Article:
Tim George, Alan Schulman and Emily Breeze
EPSO Plant Science Seminar Series Organising Committee
Click here to read: Full EPSO news item
Tim George, Hutton / UK & EPSO Board
Alan Schulman, LUKE / FI & EPSO President
Emily Breeze, Warwick University / UK
Building on the discussions from the June meeting, the September meeting of this WG will prepare a statement on research needs, discuss potential proposals to Horizon Europe 2022 calls and prepare a statement on the new EU Forest Strategy.
The meeting intends to increase collaborations between the working group members both bi-and multi-lateral. In addition, the statements the WG will prepare will include recommendations on R&I as science advice to policy to the European Commission as well as national authorities.
The workshop will be held online 27 September 2021 from 8 am – 12 noon Brussels time.
- Preparation of a statement on the need for
- fundamental research to support high-quality applications in Horizon Europe topics and calls
- further strengthen forests as production systems as a tool in climate change mitigation
- inclusion of research on contingency & alternative species
- developing advanced data bases.
- Analysis of Horizon Europe available information 2021-22 and beyond
- on the ideas towards 2023-2024 calls to identify sections to provide input for, in relation with (1.)
- on the 2022 calls published to identify topics in which a consortium could emerge from the Tree & Forest WG.
- Preparation of a statement on the new EU Forest Strategy.
Log-in details for the online meeting will be sent to registered participants.
EPSO members: We kindly ask you to register for your participation to the workshop by 10 September by e-mail to Karin Metzlaff.
We very much look forward to your contributions and to welcoming you at the workshop.
Ivan Scotti, Berthold Heinze, Roger Hellens and Karin Metzlaff
Ivan Scotti (INRE / FR, chair), Berthold Heinze (BFW / AT, chair), Roger Hellens (Scion / NZ, chair) and Karin Metzlaff (EPSO Executive Director)
Our climate is changing and the world population is growing to an estimated 10 billion people by 2050. This may cause serious problems in global food supply, protection of the environment and safeguarding Earth’s biodiversity.
To face this challenge, agriculture will have to adapt and a key element in this will be the development of “future proof” crops. These crops not only will have to be high-yielding, but also should be able to withstand future climate conditions and will have to make very efficient use of scarce resources like water, phosphorus and minerals.
Future crops not only should sustainably give access to sufficient, nutritious, and diverse food to a worldwide growing population, but also support the circular bio-based economy and contribute to lower atmospheric CO2 concentration to counteract global warming.
Future-proofing our crops is an urgent issue and a challenging goal that only can be realized by a large-scale, international research cooperation. We call for international action and propose a pan-European research and innovation initiative, the CropBooster Program, to mobilize the European plant research community and all interested actors in agri-food research and innovation to face the challenge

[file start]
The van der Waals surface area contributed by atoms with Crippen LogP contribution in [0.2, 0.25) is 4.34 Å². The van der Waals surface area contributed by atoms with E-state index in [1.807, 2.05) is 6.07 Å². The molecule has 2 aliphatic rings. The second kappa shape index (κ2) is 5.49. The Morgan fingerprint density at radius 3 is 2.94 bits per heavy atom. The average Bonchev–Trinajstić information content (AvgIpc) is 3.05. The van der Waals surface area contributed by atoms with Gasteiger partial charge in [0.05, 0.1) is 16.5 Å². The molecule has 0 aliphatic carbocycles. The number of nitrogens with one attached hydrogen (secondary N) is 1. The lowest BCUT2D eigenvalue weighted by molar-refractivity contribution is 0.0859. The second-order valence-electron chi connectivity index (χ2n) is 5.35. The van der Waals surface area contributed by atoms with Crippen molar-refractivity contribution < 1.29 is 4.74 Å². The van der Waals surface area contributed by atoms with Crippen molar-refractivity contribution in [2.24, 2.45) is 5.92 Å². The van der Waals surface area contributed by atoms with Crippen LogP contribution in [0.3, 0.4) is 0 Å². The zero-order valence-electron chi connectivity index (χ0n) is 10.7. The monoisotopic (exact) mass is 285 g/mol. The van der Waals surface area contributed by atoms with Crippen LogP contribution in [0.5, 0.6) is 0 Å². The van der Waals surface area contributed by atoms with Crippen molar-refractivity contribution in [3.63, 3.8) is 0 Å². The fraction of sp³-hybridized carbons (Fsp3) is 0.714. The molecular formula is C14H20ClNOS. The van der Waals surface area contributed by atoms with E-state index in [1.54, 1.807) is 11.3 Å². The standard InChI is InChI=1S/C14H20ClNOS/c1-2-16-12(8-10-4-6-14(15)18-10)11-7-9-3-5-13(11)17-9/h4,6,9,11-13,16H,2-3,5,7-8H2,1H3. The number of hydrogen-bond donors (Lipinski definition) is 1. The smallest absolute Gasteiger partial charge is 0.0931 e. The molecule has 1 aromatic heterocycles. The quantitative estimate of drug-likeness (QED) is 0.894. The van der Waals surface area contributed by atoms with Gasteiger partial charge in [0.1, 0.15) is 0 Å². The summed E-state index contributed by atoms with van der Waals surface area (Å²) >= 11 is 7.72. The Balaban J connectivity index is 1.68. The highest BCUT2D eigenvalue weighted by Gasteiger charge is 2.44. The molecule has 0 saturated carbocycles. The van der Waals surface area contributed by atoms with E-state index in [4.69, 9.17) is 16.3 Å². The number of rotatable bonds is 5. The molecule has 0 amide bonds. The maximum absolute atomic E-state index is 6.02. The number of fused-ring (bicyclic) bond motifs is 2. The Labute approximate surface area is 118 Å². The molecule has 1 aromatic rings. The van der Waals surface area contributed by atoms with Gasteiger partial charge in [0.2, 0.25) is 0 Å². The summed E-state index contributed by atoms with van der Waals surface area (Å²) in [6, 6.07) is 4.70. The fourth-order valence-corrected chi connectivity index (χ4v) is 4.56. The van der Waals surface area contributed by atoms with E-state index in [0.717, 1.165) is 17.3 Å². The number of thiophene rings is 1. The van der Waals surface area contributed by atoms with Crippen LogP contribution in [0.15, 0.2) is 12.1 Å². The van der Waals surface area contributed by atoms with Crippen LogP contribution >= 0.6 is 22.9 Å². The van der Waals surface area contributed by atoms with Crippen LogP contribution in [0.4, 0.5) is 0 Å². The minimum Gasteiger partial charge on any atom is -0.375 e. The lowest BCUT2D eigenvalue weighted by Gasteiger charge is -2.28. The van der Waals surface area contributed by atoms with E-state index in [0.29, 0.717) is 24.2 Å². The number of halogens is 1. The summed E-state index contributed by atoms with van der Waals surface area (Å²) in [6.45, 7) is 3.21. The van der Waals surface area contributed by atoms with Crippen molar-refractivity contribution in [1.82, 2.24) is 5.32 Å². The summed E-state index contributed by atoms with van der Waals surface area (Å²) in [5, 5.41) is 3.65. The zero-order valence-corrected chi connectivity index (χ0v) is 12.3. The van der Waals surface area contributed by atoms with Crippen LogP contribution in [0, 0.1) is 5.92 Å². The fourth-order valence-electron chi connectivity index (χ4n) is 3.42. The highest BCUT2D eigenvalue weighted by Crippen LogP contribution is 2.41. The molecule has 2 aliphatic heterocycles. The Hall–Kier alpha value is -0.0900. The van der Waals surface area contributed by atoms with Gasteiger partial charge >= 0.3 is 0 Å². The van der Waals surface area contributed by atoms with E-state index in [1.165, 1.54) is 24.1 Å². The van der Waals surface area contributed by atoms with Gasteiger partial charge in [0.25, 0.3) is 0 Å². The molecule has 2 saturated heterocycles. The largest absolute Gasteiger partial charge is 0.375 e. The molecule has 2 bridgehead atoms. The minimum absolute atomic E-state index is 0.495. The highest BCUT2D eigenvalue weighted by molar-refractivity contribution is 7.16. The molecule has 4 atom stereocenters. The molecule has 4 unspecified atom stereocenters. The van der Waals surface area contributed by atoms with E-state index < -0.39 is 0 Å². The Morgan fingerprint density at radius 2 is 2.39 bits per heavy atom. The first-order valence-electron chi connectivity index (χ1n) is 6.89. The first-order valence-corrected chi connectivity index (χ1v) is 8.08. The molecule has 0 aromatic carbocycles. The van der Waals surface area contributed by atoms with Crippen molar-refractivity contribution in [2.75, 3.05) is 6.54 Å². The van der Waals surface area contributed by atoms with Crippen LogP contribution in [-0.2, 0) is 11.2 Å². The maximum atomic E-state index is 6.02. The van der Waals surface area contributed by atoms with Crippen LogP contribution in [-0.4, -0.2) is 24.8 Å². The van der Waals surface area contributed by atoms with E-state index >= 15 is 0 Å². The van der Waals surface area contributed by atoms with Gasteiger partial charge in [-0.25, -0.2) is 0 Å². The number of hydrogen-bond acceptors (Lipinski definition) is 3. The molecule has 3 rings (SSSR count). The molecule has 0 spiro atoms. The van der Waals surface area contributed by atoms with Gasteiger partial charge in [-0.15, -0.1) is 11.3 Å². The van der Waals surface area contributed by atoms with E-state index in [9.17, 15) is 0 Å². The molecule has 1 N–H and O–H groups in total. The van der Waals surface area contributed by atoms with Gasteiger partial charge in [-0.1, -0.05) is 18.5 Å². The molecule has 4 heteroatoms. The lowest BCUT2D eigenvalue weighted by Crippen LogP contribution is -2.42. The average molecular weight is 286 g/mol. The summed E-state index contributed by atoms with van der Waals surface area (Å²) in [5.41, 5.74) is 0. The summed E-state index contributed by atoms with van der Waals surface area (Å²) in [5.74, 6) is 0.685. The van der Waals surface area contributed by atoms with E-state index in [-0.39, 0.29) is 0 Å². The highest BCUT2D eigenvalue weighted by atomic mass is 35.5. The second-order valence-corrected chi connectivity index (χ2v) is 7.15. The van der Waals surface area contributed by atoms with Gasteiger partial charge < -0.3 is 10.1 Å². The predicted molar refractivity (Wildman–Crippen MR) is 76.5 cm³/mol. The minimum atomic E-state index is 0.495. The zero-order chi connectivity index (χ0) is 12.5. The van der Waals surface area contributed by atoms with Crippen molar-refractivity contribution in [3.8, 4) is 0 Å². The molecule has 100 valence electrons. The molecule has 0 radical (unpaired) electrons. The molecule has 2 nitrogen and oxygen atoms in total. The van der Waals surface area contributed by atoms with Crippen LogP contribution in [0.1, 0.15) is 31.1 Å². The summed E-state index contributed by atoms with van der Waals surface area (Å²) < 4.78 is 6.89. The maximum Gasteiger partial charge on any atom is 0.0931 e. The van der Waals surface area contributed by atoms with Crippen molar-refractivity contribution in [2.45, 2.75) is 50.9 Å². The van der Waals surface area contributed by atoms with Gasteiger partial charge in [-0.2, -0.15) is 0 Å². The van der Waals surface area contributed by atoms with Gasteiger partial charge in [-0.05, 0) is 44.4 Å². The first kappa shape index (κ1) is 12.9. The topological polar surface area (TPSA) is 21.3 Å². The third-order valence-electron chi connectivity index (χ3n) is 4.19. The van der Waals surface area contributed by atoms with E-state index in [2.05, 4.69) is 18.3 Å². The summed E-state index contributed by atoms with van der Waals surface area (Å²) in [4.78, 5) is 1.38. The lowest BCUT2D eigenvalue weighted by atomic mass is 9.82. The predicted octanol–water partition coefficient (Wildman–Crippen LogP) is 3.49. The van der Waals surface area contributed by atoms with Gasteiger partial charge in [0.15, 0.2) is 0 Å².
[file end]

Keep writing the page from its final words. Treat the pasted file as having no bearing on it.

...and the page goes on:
Read the full opinion paper by J Harbinson, M Parry, J Davies, N Rolland, F Loreto, R Wilhelm K Metzlaff R Klein Langhorst published in Biology 2021 here (https://doi.org/10.3390/biology10070690). It was developed in the CropBooster-P project (www.cropbooster-p.eu/ ), funded under Horizon Europe grant agreement number 817690.
EPSO will start a new Working Group on ‘Future Proofed Crops’ after the summer break with a focus on abiotic stress. EPSO members contact [email protected] to become WG member. Non-members to become WG observer.
Karin Metzlaff (Executive Director EPSO, CropBooster partner)
Jeremy Harbinson (WUR, CropBooster leader strategy WP)
Rene Klein Langhorst (WUR, CropBooster coordinator, co-chair Future Proofed Crops EPSO WG)
Andreas Weber (Uni Duesseldorf, CropBooster partner, co-chair Future Proofed Crops EPSO WG)
18 countries with which association negotiations are being processed, or where association is imminent: Albania, Armenia, Bosnia and Herzegovina, Faroe Islands, Georgia, Iceland, Israel, Kosovo, Moldova, Montenegro, Morocco, North Macedonia, Norway, Serbia, Tunisia, Turkey, Ukraine and UK.
The EC aims for ratification of the association agreements on Horizon Europe association giving third countries access to the research programme by the end 2021.
Today, the Swiss State Secretariat for Education, Research and Innovation, SERI, confirms that Switzerland will not be considered as an associated country but treated as a non-associated third country. Swiss scientists can participate in Horizon Europe proposals (ca. 2/3 of Horizon Europe is accessible) and will be funded separately by the SERI until new agreements are found.
Some points from the official Status Update of SERI:
- Switzerland will be treated as a non-associated third country in Horizon Europe, the Euratom programme and the Digital Europe Programme. Furthermore, the EU no longer considers Switzerland a state contributing to the construction of ITER.
- The Federal Council remains committed to its goal of a full association to Horizon Europe and other related programmes and initiatives as soon as possible.
- Applicants based in Switzerland must submit their project proposals for the corresponding calls in the year 2021 as participants from a non-associated third country as of now.
- With this status, project participants in Switzerland can still participate in approximately 2/3 of Horizon Europe and notably in most collaborative projects.
- The Swiss project partner will not be funded by the EC but by the SERI
Read the full news item below:
Read the Swiss State Secretariat for Education, Research and Innovation, SERI, Fact sheet on Horizon Europe, 13.7.2021 below:
Karin Metzlaff (Executive Director EPSO)
Roland Peters (Agroscope, CH)